Saturday, December 13, 2014

Magic Item Advice 2/3: fire-blossom blade

In part 1, I created a magic weapon called longsword of fireballs to discuss the basics of magic item construction. However, one of the main points of the article was that a sword that can cast the fireball spell is not a Superstar-quality item even though it's useful for some characters and follows the same formatting as magic items in the Core Rulebook.

In this part, I explore ways to make it less of a SiaC and SAK, and to add some badly needed pizazz and flavor to it.
  • The first thing I'll do is to make the sword a +1 flaming weapon. It adds a thematic link between fire and the weapon: a fire-based weapon ability. Also, both the fireball effect and the flaming weapon ability have fireball as a requirement, so there's another link. The price of the enchantments goes up to 8,000 gp, though, but I'll try to think of ways to make the fireball effect more affordable.
  • I also intend to make the item flavorful. The version in part 1 was really bare-bones and there's definitely room for some flavor text. If you do it well, you don't really need a lot of words to make an item flavorful.
  • The name should also be something more imaginative than just longsword of fireballs. The name of a magic item should convey two things: an idea of what the item is or does and a sense of magic that makes the reader interested in reading more. While longsword of fireballs describes the item very well, it completely fails to make the reader intrigued.
  • The biggest change, however, is to replace the fireball effect with something that isn't a SiaC (spell in a can). I'll try to make it reminiscent of fireball thematically, but make it something really different mechanically. I also don't want it to be a completely separate effect from how you usually use the sword. In other words, I want it to be a fiery explosion of sword attacks.
  • Lastly, let's add a twist. If the sword quite literally makes you explode in a slashing flurry, wouldn't it make sense that after the attacks have been resolved, you don't necessarily emerge in the same square you started from?
  • The changes above mean that I'll have to update the math as well. Will the flaming ability affect the CL? Yes, if you check out the flaming weapon ability entry in the CRB, you'll notice that the CL for that ability is 10. How do I figure out the price now that it's not a spell effect? That's more art than science, really. The formula in the CRB flies right out the window when you add an effect that is not a spell.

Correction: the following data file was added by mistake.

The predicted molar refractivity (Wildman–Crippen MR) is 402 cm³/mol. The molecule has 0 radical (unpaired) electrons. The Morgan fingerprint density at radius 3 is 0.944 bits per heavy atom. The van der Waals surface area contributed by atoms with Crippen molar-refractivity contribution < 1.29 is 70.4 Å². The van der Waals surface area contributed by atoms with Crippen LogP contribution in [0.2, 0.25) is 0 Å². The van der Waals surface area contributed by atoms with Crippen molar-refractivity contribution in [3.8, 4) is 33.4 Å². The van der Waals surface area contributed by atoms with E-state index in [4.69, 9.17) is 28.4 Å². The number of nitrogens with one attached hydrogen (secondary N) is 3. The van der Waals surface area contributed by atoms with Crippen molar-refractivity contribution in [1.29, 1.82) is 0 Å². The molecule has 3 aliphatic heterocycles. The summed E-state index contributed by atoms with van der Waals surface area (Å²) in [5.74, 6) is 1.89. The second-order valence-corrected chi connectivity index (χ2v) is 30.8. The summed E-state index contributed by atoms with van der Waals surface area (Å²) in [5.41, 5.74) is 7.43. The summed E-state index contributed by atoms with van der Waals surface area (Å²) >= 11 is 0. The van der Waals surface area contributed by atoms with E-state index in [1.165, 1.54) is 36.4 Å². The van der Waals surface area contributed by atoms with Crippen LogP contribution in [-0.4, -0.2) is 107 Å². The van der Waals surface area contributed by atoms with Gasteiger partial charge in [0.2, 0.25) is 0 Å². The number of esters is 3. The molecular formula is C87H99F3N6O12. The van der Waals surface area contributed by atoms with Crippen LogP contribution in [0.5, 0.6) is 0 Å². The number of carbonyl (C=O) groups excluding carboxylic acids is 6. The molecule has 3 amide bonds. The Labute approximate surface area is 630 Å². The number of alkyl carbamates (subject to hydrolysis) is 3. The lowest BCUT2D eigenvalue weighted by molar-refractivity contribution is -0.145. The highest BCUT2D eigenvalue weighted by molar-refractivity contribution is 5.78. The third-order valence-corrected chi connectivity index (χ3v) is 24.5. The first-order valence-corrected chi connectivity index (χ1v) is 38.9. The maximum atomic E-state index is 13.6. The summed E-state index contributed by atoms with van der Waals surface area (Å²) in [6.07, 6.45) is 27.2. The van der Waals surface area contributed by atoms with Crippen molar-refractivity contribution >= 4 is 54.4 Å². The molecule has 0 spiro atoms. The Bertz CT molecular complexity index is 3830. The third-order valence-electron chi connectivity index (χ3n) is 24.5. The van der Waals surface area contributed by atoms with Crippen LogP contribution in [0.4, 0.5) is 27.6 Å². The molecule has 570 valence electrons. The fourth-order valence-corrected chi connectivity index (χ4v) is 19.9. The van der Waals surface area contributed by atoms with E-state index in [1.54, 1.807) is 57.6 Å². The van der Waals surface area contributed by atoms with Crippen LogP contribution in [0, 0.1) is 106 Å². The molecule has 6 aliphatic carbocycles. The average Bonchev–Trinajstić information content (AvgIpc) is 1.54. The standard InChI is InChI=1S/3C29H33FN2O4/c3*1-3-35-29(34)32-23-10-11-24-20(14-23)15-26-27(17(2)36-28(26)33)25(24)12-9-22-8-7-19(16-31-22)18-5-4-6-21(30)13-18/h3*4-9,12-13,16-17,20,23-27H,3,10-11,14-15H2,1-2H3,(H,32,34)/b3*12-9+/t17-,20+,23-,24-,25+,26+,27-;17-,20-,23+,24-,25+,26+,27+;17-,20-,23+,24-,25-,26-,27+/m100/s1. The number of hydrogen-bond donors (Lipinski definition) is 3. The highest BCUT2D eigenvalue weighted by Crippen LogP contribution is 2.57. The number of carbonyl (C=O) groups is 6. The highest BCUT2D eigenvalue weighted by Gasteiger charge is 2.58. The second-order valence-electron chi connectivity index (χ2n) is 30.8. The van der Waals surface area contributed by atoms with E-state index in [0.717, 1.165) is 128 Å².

Here's what I came up with:
Fire-Blossom Blade
Aura moderate evocation; CL 10th
Slot none; Price 16,315 gp; Weight 4 lbs.
Both the scabbard and hilt of this +1 flaming longsword are inlaid with rubies arranged in patterns resembling blossoming flowers.

Three times per day on command, the blade causes its wielder to burst in a fiery explosion that sends gouts of flame, each shaped like the wielder, out to a 20-foot radius. As part of the action, the wielder may make a full attack action with the blade, targeting creatures caught in the burst as though they were within her melee reach. Each attack must target a different creature. The fire damage dealt by the flaming ability is increased to 2d6 for the duration of the full attack.

After the attacks are resolved, the wielder emerges in an unoccupied space of her choice within the burst, unscathed by the explosion.
Requirements Craft Magic Arms and Armor, fireball; Cost 8,315 gp
  • The name is better than it used to be, but it still needs some work.
  • There's some flavor now and the theme is tighter, but it could be tighter still.
  • The effect is no longer a spell (so no SiaC) and it has synergies with how you normally use the weapon, so it's also less of a SAK.
  • I used my "recipe" for magic items that I discussed in an article you can find here. It's easy to notice the three-part structure (appetizer, main course, dessert).

Would I recommend starting with a SiaC and then gradually turning it into a non-SiaC? Well if it works for you, sure, why not. But it's just one of many ways to create a magic item. You can start with cool flavor, then figure out the mechanics for the item. You can choose a rules element (e.g. flanking or attacks of opportunity) to explore. You can pick an item type (e.g. buckler) and try to think up an effect that feels very buckler-ey. There are indeed many ways to get started, try different approaches and see what works the best for you.

Stay tuned for the third part, in which I'll link the item's mechanics and flavor to a deity and add one last twist!

1 comment :

  1. I read a preview of Part I, but was so busy working on my potential Superstar entry that I hadn't yet read Part II (and still haven't read Part III).

    I think you've actually got a pretty cool item here, Mikko, and I'm interested to see what you do next. Adding flaming to the sword was, of course, not all that exciting, even if it was smart, but I really like the fiery burst addition. That's a nice job playing with the rules, I think and really still fits the overall theme well. Basically letting the sword user have any opponents in a 20-foot range within reach is completely unrelated to fire, but still fits the theme and plays with rules in a nice way (which is what you want to do in Superstar).

    Honestly, I think even the name is strong (and I do know your final name). I'm curious to see what you do next, because I think I'd upvote this already if I were to see it as an entry.


A Sword for Hire